The output circuitry includes a capacitor bank, including capacitors C1 and C2 and diodes 121 and 123, used for delivering defibrillation shocks to the electrodes. Alternatively, the capacitor bank may include a further set of capacitors as depicted in the above referenced '758 application. In FIG. 2, capacitors 265 are illustrated in conjunction with high voltage charging circuitry 64, controlled by the control/timing circuitry 44 by means of CHDR line 66. As illustrated, capacitors 265 are charged by means of a high frequency, high voltage transformer 65. Proper charging polarities are maintained by means of the diodes 121 and 123. VCAP line 54 provides a signal indicative of the voltage on the capacitor bank, and allows for control of the high voltage charging circuitry and for termination of the charging function when the measured voltage equals the programmed charging level.
Pace/sense circuitry 78 includes an R-wave sense amplifier and a pulse generator for generating cardiac pacing pulses, which may also correspond to any known cardiac pacemaker output circuitry and includes timing circuitry for defining ventricular pacing intervals, refractory intervals and blanking intervals, under control of microprocessor 42 via control/data bus 80.
Control signals triggering generation of cardiac pacing pulses by pace/sense circuitry 78 and signals indicative of the occurrence of R-waves, from pace/sense circuitry 78 are communicated to control circuitry 44 by means of a bi-directional data bus 81. Pace/sense circuitry 78 is coupled to helical electrode 34 illustrated in FIG. 1 by means of a conductor 36. Pace/sense circuitry 78 is also coupled to ventricular electrode 28, illustrated in FIG. 1, by means of a conductor 82, allowing for bipolar sensing of R-waves between electrodes 34 and 28 and for delivery of bipolar pacing pulses between electrodes 34 and 28, as discussed above.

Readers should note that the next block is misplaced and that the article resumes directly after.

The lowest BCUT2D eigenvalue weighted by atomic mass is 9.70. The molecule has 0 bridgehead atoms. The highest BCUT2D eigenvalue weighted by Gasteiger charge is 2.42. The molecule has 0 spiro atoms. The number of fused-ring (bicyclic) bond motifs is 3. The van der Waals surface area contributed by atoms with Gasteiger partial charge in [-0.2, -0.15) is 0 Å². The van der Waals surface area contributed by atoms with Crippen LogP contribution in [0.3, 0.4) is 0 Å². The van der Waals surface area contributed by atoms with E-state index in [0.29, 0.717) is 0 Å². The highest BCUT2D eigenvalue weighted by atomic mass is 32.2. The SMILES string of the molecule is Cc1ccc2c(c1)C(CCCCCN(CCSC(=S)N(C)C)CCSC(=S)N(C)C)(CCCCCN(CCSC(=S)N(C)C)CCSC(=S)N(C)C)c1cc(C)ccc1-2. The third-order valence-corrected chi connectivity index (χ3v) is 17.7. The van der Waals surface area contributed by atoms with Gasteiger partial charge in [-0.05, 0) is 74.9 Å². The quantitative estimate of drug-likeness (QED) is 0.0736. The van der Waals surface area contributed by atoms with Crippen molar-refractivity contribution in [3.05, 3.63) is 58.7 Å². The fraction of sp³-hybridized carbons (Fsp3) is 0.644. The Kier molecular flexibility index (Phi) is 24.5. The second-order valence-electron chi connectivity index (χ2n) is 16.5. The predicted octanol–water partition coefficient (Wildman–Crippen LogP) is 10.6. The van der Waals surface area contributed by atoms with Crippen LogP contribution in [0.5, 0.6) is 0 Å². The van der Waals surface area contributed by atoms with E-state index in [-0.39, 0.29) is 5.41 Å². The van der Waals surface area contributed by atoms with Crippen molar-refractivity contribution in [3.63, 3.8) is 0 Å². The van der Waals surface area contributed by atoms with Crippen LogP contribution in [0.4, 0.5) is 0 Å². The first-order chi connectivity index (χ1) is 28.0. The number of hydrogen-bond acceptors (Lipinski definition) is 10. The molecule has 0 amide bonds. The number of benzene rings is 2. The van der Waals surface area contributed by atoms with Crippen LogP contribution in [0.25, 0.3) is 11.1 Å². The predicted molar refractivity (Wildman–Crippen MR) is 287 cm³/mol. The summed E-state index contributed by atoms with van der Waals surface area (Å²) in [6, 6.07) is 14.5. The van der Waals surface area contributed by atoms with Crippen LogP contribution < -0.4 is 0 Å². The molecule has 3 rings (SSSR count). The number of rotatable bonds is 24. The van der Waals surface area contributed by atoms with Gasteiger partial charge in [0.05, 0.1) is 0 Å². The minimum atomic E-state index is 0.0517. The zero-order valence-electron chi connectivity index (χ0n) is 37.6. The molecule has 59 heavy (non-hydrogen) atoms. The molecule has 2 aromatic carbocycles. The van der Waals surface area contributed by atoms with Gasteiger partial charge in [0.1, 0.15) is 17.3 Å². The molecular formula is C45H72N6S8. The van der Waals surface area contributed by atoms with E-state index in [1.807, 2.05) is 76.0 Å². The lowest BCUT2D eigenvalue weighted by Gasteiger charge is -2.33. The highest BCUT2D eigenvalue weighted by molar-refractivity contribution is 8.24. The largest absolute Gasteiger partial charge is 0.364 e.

FIGS. 3(a) through 3(g) show perspective views of various components of ICD IPG 10, including one embodiment of the capacitor of the present invention, as those components are placed successively within the housing of ICD IPG 10 formed by right and left hand shields 240 and 350..
In FIG. 3(a), electronics module 360 is placed in right-hand shield 340 of ICD IPG 10. FIG. 3(b) shows ICD IPG 10 once electronics module 360 has been seated in right-hand shield 340.